Falling in Love with Fresh Berries
May, 2014 · By Coryanne Ettiene
I am a fool for berries and have been since the age of 7 when my mother took me foraging in the Oregon woods on a brilliantly sunny summer afternoon. I could not resist their delicate sweetness bursting in my mouth, and paid little attention to my stained fingertips, or my new gingham dress for that matter. I rarely see a berry and not think of that afternoon spent with my mother, it is one of those childhood memories that lingers and resurfaces to bring you those warm fuzzy feelings that only come when food and family intersect.
One would not think that London could offer a similar childhood memory, but our London was a green belt pocket with wide-open spaces, many of which offered rolling hills of wild berry bushes. For years our summer walks along those paths would involve watching the berries ripen until finally they children were able to pick them as we strolled the common…I remember the anticipation they felt waiting for them to ripen, and the giggles that would arrive when their fingertips were stained and their bellies full. As much as I cherish this memory, I had no idea my daughter shared this sentiment until she retold her version while we prepared our first bundle of spring berries on our first year in the US. The pie we had planned to make was quickly forgotten, and suddenly we were two fools strolling down memory lane, nibbling on fresh berries while our fingertips stained.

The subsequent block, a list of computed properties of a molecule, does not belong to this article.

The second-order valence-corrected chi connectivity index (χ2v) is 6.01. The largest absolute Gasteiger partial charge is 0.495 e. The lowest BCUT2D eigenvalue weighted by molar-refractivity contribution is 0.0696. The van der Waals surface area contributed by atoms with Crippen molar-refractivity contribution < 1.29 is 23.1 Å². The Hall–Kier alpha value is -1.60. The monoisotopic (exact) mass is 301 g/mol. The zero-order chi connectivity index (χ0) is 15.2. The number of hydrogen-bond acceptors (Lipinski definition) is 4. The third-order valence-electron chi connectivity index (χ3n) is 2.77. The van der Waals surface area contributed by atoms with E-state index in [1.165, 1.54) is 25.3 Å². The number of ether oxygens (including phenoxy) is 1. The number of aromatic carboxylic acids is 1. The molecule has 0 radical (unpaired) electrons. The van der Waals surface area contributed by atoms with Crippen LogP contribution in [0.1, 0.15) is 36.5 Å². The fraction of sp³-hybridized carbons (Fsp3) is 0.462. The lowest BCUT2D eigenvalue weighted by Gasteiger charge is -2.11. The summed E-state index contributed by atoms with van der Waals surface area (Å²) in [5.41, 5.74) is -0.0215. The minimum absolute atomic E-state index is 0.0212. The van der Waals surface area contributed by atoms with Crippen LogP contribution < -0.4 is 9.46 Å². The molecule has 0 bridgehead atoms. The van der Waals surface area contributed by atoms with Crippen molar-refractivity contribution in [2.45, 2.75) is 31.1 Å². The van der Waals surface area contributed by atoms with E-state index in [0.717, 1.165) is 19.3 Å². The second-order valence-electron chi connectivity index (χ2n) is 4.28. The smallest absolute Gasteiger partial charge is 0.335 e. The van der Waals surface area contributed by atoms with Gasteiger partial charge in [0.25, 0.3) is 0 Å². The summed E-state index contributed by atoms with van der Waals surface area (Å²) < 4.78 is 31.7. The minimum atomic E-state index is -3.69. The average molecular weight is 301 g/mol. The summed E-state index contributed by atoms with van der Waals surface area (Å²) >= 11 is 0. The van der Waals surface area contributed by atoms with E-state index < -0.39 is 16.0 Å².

This year, like every year around this time, we find ourselves greedy for fresh berries, bundling up on way too many cartons, and then over indulging in this splendid summer tradition. But we are careful when selecting our fresh berries because bringing home the wrong berries, or not caring from them properly once home is like tossing money out the window. Finding the perfect berry goes well beyond first impressions, here are a few tips to get the most out of the summer berry season that will help you find, store and enjoy fresh berries.
- Timing is everything: Early spring berries, while exciting, still lack the full punch of a seasonal summer berry. Your best berry arrives in late June, early July. But you can still find amazing berries in May.
- Location, Location, Location: Farm fresh berries are amazing, but if buying them from a market or farm shop, be sure to buy berries stored in the shade. Sunlight and warm temperatures speed up the decay process of picked berries.
- What to look for: The perfect berry is plump, firm, shiny and fragrant. The smaller the berry, the more flavor it will have, this is especially true of strawberries. And if you are buying strawberries, look for those that are red from tip to top as strawberries whites, remain white throughout the ripening process.
- Carton Sense: The prefect carton has plenty of empty space. The more compact your berries are, the more likely they will contain mold, decay or damage. Avoid cartons with stains or damaged fruit; this is a sure sign that your berries are already decaying.